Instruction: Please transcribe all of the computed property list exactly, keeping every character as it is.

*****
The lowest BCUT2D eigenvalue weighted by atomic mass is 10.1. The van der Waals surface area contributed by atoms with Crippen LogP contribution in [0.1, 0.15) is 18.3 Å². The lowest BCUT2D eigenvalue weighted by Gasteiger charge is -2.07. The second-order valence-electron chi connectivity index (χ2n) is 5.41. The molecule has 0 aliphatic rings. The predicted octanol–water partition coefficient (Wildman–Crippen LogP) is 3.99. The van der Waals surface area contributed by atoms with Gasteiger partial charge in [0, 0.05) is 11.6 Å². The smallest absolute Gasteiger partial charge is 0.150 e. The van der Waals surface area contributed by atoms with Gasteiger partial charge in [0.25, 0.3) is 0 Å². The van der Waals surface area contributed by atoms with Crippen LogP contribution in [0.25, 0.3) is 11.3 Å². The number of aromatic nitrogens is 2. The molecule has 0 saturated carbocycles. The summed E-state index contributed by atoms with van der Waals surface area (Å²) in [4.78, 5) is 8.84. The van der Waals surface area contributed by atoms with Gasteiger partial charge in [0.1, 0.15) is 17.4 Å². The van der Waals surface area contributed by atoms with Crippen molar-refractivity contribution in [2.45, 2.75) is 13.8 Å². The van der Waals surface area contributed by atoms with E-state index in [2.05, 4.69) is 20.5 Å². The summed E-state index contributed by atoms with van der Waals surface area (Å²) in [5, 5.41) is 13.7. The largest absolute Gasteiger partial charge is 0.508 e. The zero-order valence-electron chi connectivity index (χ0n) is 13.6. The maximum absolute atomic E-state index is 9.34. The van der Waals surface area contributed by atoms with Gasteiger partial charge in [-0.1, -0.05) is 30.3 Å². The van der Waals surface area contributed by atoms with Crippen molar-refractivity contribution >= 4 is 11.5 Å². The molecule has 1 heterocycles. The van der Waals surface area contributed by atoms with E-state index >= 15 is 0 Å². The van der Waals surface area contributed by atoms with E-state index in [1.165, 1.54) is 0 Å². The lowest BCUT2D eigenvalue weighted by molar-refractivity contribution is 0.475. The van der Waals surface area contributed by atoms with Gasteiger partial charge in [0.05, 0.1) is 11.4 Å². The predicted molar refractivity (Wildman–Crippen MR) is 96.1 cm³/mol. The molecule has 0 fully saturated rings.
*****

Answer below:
The lowest BCUT2D eigenvalue weighted by atomic mass is 10.1. The van der Waals surface area contributed by atoms with Crippen LogP contribution in [0.1, 0.15) is 18.3 Å². The lowest BCUT2D eigenvalue weighted by Gasteiger charge is -2.07. The second-order valence-electron chi connectivity index (χ2n) is 5.41. The molecule has 0 aliphatic rings. The predicted octanol–water partition coefficient (Wildman–Crippen LogP) is 3.99. The van der Waals surface area contributed by atoms with Gasteiger partial charge in [0, 0.05) is 11.6 Å². The smallest absolute Gasteiger partial charge is 0.150 e. The van der Waals surface area contributed by atoms with Gasteiger partial charge in [0.25, 0.3) is 0 Å². The van der Waals surface area contributed by atoms with Crippen LogP contribution in [0.25, 0.3) is 11.3 Å². The number of aromatic nitrogens is 2. The molecule has 0 saturated carbocycles. The summed E-state index contributed by atoms with van der Waals surface area (Å²) in [4.78, 5) is 8.84. The van der Waals surface area contributed by atoms with Gasteiger partial charge in [0.1, 0.15) is 17.4 Å². The van der Waals surface area contributed by atoms with Crippen molar-refractivity contribution in [2.45, 2.75) is 13.8 Å². The van der Waals surface area contributed by atoms with E-state index in [2.05, 4.69) is 20.5 Å². The summed E-state index contributed by atoms with van der Waals surface area (Å²) in [5, 5.41) is 13.7. The largest absolute Gasteiger partial charge is 0.508 e. The zero-order valence-electron chi connectivity index (χ0n) is 13.6. The maximum absolute atomic E-state index is 9.34. The van der Waals surface area contributed by atoms with Gasteiger partial charge in [-0.1, -0.05) is 30.3 Å². The van der Waals surface area contributed by atoms with Crippen molar-refractivity contribution >= 4 is 11.5 Å². The molecule has 1 heterocycles. The van der Waals surface area contributed by atoms with E-state index >= 15 is 0 Å². The van der Waals surface area contributed by atoms with E-state index in [1.165, 1.54) is 0 Å². The lowest BCUT2D eigenvalue weighted by molar-refractivity contribution is 0.475. The van der Waals surface area contributed by atoms with Gasteiger partial charge in [0.05, 0.1) is 11.4 Å². The predicted molar refractivity (Wildman–Crippen MR) is 96.1 cm³/mol. The molecule has 0 fully saturated rings.